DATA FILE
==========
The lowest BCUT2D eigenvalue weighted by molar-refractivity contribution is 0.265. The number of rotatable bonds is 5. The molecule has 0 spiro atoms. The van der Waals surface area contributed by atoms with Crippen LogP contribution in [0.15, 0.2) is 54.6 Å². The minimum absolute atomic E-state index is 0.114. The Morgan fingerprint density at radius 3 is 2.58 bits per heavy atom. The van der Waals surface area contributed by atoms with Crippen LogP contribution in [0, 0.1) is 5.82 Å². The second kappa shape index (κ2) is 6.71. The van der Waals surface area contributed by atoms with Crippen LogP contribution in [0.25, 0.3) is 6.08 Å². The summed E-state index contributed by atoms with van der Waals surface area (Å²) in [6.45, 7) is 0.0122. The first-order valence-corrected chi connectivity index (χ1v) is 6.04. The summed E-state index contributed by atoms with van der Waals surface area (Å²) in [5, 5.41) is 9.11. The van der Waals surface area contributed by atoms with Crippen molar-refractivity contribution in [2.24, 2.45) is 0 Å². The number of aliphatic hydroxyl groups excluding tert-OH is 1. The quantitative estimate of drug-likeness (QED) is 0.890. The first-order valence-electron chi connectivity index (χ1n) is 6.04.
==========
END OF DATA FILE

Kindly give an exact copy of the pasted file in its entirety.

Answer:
The lowest BCUT2D eigenvalue weighted by molar-refractivity contribution is 0.265. The number of rotatable bonds is 5. The molecule has 0 spiro atoms. The van der Waals surface area contributed by atoms with Crippen LogP contribution in [0.15, 0.2) is 54.6 Å². The minimum absolute atomic E-state index is 0.114. The Morgan fingerprint density at radius 3 is 2.58 bits per heavy atom. The van der Waals surface area contributed by atoms with Crippen LogP contribution in [0, 0.1) is 5.82 Å². The second kappa shape index (κ2) is 6.71. The van der Waals surface area contributed by atoms with Crippen LogP contribution in [0.25, 0.3) is 6.08 Å². The summed E-state index contributed by atoms with van der Waals surface area (Å²) in [6.45, 7) is 0.0122. The first-order valence-corrected chi connectivity index (χ1v) is 6.04. The summed E-state index contributed by atoms with van der Waals surface area (Å²) in [5, 5.41) is 9.11. The van der Waals surface area contributed by atoms with Crippen molar-refractivity contribution in [2.24, 2.45) is 0 Å². The number of aliphatic hydroxyl groups excluding tert-OH is 1. The quantitative estimate of drug-likeness (QED) is 0.890. The first-order valence-electron chi connectivity index (χ1n) is 6.04.